Benvenuto Cellini (ENO, cinema relay from Coliseum)
I saw the cinema relay of the ENO Benvenuto Cellini last night. With design and staging by Terry Gilliam, perhaps this was designed to be a crowd-pleaser; even by operatic standards a fairly absurd plot, so it perhaps lends itself to Python-treatment. Enjoying the 2-for-1 cinema voucher, the auditorium at the Coliseum looked busier than it has ever been when I’ve been there (on cheap nights at that). I had decided against this until the arrival of the voucher. Despite the limitations of relays, and singing in English (more on this another time) it was delightful. That it is realtively unknown helped with the translation: the lovely Boheme I saw there was absurd when the famous arias came with English lines, and they sounded wrong. I have never been convinced that the singing-in-German/French/Italian is really an issue, and that those people still want or require English surtitles despite the audibility.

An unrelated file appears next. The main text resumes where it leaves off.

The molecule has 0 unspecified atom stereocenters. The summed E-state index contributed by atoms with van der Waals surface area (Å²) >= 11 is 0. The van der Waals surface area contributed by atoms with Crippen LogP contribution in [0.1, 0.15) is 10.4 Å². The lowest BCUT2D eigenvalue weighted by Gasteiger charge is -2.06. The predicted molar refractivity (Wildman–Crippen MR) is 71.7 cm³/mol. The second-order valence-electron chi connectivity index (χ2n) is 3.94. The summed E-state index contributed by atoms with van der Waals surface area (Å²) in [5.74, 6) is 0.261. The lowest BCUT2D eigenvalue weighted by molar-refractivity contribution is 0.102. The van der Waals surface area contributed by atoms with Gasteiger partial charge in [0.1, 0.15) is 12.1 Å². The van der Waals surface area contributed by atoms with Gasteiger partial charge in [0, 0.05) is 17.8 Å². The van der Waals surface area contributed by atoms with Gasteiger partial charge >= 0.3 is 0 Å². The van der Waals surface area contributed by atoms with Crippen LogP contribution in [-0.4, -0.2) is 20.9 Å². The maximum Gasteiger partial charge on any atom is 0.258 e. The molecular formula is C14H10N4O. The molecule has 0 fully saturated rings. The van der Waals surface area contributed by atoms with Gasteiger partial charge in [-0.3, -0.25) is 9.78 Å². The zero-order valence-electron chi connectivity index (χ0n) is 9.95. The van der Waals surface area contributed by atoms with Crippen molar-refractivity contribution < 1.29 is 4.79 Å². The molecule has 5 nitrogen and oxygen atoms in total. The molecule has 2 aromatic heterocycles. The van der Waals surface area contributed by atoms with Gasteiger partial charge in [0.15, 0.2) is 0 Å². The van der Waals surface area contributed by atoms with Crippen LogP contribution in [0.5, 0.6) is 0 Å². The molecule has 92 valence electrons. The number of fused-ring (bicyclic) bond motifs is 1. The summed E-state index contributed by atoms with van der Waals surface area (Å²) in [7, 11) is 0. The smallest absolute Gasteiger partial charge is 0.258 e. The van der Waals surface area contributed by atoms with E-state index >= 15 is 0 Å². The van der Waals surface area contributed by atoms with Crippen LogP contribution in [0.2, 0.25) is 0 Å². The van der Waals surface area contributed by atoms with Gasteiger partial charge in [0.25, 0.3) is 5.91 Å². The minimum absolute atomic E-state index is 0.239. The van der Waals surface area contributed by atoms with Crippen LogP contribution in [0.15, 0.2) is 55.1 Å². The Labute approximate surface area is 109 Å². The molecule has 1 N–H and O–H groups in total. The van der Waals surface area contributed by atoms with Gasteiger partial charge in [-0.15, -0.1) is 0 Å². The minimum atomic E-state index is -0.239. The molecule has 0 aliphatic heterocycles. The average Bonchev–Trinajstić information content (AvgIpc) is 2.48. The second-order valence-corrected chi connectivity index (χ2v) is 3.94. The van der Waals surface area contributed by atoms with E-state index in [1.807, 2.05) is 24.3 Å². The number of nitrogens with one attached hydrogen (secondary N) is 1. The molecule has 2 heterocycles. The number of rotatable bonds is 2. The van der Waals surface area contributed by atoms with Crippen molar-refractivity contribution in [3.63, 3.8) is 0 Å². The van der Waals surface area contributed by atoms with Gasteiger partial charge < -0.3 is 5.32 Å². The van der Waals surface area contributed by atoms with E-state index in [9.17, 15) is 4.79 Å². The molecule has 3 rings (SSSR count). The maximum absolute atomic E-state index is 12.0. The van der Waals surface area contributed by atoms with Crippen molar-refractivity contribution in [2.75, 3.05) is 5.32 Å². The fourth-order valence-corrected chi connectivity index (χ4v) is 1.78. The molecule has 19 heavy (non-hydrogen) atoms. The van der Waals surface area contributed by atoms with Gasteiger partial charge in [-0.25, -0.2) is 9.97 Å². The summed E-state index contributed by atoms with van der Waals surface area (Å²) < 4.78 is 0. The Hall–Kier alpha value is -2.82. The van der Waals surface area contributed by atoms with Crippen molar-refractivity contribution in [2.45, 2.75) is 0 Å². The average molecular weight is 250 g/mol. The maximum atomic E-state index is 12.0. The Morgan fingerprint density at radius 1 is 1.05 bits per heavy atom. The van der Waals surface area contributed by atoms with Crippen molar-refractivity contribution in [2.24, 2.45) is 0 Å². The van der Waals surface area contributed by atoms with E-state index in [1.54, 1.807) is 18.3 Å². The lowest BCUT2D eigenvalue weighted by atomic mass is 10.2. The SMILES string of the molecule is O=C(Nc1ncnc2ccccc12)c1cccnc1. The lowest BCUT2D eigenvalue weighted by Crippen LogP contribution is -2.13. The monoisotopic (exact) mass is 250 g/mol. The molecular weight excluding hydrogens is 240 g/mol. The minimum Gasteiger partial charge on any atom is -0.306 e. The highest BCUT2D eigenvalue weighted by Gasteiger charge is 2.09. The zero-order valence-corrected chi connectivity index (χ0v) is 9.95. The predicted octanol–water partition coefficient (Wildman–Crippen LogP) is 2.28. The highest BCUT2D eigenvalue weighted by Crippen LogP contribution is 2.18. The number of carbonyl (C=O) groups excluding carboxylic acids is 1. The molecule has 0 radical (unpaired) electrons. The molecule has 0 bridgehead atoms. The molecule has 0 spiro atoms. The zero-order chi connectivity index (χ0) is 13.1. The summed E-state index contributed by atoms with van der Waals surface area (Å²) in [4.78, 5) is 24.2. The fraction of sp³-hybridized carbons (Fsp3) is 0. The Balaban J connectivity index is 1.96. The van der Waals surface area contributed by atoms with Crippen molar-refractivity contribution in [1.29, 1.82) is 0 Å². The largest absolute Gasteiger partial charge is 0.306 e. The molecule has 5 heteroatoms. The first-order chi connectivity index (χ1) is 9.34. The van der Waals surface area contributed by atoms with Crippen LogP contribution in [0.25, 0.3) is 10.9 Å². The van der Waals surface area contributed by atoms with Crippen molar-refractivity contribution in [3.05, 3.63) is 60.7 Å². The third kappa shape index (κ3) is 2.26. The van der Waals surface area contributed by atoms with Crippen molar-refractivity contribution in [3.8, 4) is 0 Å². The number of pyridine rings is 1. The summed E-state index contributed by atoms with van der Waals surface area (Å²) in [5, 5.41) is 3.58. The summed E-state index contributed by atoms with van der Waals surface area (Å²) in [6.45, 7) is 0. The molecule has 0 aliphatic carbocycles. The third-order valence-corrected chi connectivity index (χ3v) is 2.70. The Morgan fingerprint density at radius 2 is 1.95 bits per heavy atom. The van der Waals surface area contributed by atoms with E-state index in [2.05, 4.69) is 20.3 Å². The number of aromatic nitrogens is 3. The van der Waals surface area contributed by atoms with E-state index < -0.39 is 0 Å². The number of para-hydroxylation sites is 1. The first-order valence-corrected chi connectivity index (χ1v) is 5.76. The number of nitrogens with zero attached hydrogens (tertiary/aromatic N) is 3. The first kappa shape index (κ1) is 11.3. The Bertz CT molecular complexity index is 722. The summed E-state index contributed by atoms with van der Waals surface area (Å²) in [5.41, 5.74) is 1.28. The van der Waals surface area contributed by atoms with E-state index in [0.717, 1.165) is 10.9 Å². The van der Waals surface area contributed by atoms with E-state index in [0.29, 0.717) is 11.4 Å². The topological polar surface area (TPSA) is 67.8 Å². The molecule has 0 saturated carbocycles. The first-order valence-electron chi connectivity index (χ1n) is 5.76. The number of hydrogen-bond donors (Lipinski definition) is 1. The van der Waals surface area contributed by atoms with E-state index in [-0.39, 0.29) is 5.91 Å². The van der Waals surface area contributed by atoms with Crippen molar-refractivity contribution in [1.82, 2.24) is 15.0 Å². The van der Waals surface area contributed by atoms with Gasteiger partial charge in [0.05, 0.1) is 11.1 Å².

The movement (Leah Hausman) was generally naturalistic and relaxed: despite the crowded set. Indeed the set was huge – there seemed to be so much crammed on the stage, but it didn’t get in the way.
I would be weary of making too much comment on singing –it all seemed good – but the limitations of microphones and speakers mean there is a limit to how much can be said. No weak links appeared. The star, for me anyway, was Willard White’s Pope Clement VII – in look and sound and character and movement.
ENO Benvenuto Cellini - Willard White (c) ENO/Richard Hubert Smith
The statue, when it comes, is a big one. It makes for a super climax, and is wonderfully executed. The whole thing is a hoot, and is played in the light-hearted manner we might hope.
Overall: rather funnier than much of the Python oeuvre, as it happens.